SEC Proposal Could Bolster US Financial Infrastructure
Proposed on February 9th, SEC 38a-2 would help bolster the cybersecurity posture of investment institutions in the US by holding undersecured, non-compliant parties responsible for fallout and reporting of breach events. Now reinforced by cyber attacks related to tensions abroad, this proposal would strengthen the US’s financial infrastructure by incentivizing to stop ignoring the importance of protecting sensitive data from cyberattacks.
What Is SEC 38a-2?
The SEC’s proposal would promote improved cybersecurity resiliency for investment companies and advisers and hold them responsible for the federal reporting of successful attacks and maintaining a strong cybersecurity posture. The proposal looks to establish 3 key areas of compliance: policies and procedures, reporting, and disclosure practices.
Policies and Procedures
Periodic risk assessments would be required for compliance. Documentation outlining findings and prioritization of mitigation tactics would also need to be maintained by for potential future audits
Maintenance and Monitoring of User Security and Access
Regulated investor and advisors would be responsible for minimizing user-based risk by ensuring that unauthorized access to information systems is blocked. This includes authentication techniques like MFA and 2FA as well as periodic password resets.
Organizations would be required to periodically assess user access to the information contained on their systems to ensure that sensitive data is being adequately protected. Logged information such as where and how information is stored, accessed, or transmitted are included in this required review.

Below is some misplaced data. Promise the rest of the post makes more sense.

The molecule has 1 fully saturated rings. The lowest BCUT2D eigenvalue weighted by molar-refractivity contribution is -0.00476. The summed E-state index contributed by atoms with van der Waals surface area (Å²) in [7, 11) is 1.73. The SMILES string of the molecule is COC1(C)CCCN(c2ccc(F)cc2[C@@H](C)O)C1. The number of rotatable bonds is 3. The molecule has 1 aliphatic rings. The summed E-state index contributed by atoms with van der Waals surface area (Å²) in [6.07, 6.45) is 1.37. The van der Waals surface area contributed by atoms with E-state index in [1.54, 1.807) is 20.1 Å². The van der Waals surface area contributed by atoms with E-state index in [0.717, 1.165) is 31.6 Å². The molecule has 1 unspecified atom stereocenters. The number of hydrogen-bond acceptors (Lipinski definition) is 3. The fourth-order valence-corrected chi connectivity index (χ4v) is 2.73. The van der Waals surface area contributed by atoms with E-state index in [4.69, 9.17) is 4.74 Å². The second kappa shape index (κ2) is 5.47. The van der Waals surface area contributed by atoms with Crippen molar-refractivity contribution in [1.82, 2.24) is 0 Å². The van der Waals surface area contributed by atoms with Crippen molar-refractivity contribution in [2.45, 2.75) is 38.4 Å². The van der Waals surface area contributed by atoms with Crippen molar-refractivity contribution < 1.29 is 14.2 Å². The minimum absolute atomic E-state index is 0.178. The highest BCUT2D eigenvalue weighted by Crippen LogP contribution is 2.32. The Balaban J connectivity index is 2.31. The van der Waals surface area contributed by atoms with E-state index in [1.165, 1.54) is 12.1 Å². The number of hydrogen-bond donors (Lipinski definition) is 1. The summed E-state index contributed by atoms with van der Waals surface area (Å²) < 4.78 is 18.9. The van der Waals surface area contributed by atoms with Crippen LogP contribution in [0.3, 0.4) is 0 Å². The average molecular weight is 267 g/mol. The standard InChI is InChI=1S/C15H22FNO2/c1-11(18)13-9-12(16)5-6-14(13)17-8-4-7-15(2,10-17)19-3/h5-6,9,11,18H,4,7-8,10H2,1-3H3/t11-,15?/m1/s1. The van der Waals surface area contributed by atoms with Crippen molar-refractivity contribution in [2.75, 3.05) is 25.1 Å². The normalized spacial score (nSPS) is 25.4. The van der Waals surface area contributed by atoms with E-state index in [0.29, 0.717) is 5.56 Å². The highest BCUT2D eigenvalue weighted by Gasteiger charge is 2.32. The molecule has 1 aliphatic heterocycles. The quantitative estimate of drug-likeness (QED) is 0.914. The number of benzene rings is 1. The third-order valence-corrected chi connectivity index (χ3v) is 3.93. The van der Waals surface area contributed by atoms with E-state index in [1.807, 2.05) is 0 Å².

Threat and Vulnerability Management
A plan for threat detection, mitigation, and remediation, as well as vulnerability monitoring, would need to be outlined and executed.
Incident Response and Recovery
Investment companies would be required to have procedures in place to detect, respond to, and recover from attacks. SEC reporting procedures would also be required as part of this plan.
Under the new proposal, investment companies must report “significant adviser cybersecurity incidents” to the SEC on new Form ADV-C within 48 hours of detection. This Form would gather information regarding the scope and nature of each incident, including information such as what information was compromised, how the firm plans to recover from the incident, were clients or law enforcement were notified, and if the incident is covered under a cybersecurity insurance policy. These reports would not be publicly available after filing.
Documentation would be required to be available to investors and clients outlining the ’s cyber readiness plans, along with any incidents that had occurred within the previous 2 years. This information is believed to enable investors to make more informed decisions when choosing to remain with or begin engaging with an adviser.
Improving Infrastructure Resiliency
The SEC’s new proposed rules are grounded in section 206 of the Advisers Act. Learning from past malware attacks, the intent of this new proposal would be to bolster investor confidence and protect them from advisers and investment companies not doing their part to protect and recover sensitive information. With the intention to hold all regulated entities accountable for cybersecurity compliance, under Rule 38a-2, these entities could no longer put security measures on the back burner, and jeopardize the stability of our financial infrastructure.
Internal IT is Not the Only Option
The measures proposed above do not need to be fully planned or executed internally to the investor or adviser required to maintain compliance. Thrive’s experienced cybersecurity and compliance teams are experienced in providing NextGen technology services to the financial services industry. From private equity to investment banking institutions and everything in between, Thrive is here to help our clients achieve and maintain superior protection from the known – and the unknown.